After the March on Washington, after receiving his Nobel Peace Prize the following year, King too took a different approach and began to pursue a socioeconomic agenda. He linked the escalation of the Vietnam War to the deteriorating conditions of the poor in the United States.

 At his most controversial speech at Riverside Church in New York exactly one year before he was assassinated, King thundered.  “A nation that continues year after year to spend more money on military defense than on programs of social uplift is approaching spiritual death.”

On August 26, 2023, The Leadership Conference on Civil and Human Rights marks the 60th Anniversary of the March on Washington by co-chairing the 2023 March on Washington. This march is not a commemoration, but a continuation of Dr. Martin Luther King Jr’s message and Dream.

Programming starts at 8 a.m. ET at the Lincoln Memorial in Washington, D.C., followed by a march from 1-3 p.m. ET.

As we celebrate the 60th anniversary of the March on Washington for Jobs and Freedom, we shouldn’t forget that by 1968, the audience that had praised King had turned against him.

His approval rating plummeted. Black civil rights leaders disagreed with his tactics. The media denounced his anti-war stance.  President Lyndon B. Johnson, who had fought for the passage of the Civil Rights Act of 1964 and the Voting Rights Act of 1965, stopped taking his calls.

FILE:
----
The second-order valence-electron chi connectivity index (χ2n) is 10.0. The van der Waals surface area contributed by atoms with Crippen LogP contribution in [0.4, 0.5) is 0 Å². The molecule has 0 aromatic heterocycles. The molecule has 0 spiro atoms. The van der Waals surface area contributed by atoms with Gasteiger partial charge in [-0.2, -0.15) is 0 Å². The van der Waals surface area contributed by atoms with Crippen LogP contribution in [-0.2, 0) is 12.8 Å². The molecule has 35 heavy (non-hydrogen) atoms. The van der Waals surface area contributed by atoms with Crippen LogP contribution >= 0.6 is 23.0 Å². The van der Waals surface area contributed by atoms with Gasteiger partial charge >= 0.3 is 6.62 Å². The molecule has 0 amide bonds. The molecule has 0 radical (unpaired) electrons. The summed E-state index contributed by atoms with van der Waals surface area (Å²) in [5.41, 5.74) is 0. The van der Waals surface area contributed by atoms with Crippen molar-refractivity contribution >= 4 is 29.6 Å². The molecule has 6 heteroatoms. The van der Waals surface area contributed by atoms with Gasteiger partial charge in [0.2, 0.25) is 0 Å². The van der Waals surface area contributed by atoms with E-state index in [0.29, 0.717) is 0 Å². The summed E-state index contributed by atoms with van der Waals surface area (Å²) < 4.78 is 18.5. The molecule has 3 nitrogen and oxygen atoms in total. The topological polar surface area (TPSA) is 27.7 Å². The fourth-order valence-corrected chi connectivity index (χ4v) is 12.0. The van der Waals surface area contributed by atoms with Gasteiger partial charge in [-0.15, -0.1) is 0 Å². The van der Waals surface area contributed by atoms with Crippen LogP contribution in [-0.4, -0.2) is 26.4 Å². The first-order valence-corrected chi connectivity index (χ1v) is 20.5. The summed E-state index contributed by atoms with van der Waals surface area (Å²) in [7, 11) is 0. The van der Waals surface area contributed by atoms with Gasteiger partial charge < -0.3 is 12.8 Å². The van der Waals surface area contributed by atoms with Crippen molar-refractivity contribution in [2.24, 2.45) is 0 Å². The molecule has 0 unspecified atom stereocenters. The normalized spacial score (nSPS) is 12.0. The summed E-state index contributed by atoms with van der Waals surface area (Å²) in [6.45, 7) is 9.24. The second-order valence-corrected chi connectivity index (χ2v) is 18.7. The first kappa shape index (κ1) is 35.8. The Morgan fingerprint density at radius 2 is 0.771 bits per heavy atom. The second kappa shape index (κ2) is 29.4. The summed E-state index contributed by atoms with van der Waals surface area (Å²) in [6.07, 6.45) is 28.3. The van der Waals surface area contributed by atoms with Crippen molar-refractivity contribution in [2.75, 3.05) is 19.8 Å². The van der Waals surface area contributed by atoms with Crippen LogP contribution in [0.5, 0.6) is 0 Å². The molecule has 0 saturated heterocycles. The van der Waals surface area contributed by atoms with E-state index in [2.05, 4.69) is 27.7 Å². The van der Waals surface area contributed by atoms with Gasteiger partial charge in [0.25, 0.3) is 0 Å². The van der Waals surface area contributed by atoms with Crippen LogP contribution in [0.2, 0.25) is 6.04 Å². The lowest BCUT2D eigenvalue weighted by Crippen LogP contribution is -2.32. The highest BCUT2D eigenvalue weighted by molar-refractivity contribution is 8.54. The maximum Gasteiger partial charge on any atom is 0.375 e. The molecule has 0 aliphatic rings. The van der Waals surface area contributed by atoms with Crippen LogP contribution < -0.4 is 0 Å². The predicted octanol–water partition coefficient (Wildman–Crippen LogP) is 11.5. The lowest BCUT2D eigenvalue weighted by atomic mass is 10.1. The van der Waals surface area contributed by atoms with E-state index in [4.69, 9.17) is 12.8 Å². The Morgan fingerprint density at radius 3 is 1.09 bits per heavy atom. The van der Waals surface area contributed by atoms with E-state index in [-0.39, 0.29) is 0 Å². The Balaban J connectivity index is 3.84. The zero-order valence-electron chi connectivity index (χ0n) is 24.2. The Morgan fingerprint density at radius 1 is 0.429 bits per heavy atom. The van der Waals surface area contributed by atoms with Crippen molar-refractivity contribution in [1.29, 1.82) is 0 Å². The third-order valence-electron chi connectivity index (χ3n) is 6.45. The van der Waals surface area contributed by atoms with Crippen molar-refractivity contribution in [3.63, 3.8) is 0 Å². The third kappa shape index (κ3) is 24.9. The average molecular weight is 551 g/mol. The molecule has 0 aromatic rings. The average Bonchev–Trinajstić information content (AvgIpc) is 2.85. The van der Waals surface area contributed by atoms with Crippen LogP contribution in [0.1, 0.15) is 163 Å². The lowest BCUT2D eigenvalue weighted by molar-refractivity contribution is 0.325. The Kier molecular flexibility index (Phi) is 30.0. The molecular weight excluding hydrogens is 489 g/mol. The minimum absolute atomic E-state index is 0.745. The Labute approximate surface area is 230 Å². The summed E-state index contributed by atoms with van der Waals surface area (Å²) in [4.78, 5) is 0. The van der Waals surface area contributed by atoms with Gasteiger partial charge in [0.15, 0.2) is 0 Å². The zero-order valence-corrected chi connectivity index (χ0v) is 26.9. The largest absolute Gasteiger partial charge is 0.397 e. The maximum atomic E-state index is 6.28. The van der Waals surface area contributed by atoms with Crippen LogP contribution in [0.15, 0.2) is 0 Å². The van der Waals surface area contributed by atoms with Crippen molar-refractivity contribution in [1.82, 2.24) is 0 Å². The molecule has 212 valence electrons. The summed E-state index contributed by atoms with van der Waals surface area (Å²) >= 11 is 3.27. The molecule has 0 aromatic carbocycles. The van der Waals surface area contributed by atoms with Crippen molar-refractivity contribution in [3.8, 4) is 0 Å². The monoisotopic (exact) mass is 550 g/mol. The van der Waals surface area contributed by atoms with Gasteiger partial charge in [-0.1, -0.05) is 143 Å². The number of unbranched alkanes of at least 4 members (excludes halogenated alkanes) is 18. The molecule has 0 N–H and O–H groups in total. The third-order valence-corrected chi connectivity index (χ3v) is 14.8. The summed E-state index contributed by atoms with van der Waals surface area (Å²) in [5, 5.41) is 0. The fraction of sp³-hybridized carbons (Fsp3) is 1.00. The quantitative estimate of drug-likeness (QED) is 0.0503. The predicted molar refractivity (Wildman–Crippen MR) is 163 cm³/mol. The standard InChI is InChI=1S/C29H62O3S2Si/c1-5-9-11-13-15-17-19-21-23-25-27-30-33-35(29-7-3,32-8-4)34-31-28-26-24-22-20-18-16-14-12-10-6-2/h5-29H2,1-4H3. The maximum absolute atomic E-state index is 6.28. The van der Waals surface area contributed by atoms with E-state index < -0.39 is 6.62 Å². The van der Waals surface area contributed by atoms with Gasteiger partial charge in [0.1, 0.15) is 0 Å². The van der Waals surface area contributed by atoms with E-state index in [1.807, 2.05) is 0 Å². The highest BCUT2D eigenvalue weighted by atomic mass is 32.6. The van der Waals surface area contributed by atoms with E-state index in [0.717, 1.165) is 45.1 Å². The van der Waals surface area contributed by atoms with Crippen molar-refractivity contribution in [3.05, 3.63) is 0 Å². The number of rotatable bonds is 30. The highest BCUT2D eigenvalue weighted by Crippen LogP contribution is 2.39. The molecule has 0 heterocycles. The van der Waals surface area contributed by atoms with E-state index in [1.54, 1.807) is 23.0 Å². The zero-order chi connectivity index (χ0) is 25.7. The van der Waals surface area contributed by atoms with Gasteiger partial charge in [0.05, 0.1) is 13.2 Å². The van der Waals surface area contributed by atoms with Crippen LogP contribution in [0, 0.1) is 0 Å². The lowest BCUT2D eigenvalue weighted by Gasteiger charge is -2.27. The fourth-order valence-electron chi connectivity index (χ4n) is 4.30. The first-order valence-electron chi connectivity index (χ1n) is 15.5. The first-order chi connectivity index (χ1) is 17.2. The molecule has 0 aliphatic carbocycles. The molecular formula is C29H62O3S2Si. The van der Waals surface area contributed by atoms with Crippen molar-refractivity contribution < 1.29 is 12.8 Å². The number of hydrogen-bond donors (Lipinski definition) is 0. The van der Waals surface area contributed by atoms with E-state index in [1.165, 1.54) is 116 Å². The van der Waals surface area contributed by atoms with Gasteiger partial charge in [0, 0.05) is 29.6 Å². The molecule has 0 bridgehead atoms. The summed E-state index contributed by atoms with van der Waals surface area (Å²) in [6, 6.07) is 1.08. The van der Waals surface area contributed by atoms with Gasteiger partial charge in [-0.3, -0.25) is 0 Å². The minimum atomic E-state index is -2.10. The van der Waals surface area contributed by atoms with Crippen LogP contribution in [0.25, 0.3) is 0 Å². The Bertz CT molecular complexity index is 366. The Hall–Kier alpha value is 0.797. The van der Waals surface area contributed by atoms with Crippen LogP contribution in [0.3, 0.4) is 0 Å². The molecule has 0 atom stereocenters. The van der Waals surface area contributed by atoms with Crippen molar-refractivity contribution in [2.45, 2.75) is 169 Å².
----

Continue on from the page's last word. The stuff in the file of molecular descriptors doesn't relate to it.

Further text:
Even the ancients knew the power of remembering our triumphs and our struggles.

“Only take heed to thyself, and keep thy soul diligently, lest thou forget the things which thine eyes have seen, and lest they depart from thy heart all the days of thy life: but teach them thy sons, and thy son’s sons ….” it reads in Deuteronomy.

Remembering is a tribute to those who fought battles we no longer have to fight. Remembering is inspiration for those whose courage we admire. Remembering teaches the values of persistence and resilience that are needed to make change.

Most importantly, remembrance reminds us that in every generation there has been powerful political forces who seek to control memory by imposing superficial narratives devoid of content to facilitate forgetting.

Seven out of ten respondents told Pew Research Center “they approve of marches and demonstrations that don’t disrupt everyday life...”

They have forgotten that social justice will always demand creative disruption of today’s status quo. It will always demand that we trouble the waters.  

About the Author

Chad Lassiter
Chad Lassiter, MSW

Chad Dion Lassiter is a nationally recognized expert in race relations. He has worked on race, peace, and poverty-related issues in the United States, Africa, Canada, Haiti, Israel, and Norway, and is frequently featured in the media providing commentary and solutions to racial issues.

Lassiter is executive director of the Pennsylvania Human Relations Commission, where he has legislatively delegated authority to investigate filed complaints alleging the occurrence of unlawful discrimination in the areas of employment, housing and commercial property, education, and/or regarding public accommodations.

Disclaimer: The National Association of Social Workers invites members to share their expertise and experiences through Member Voices. This blog was prepared by Chad Dion Lassiter in his personal capacity and does not necessarily reflect the view of the National Association of Social Workers.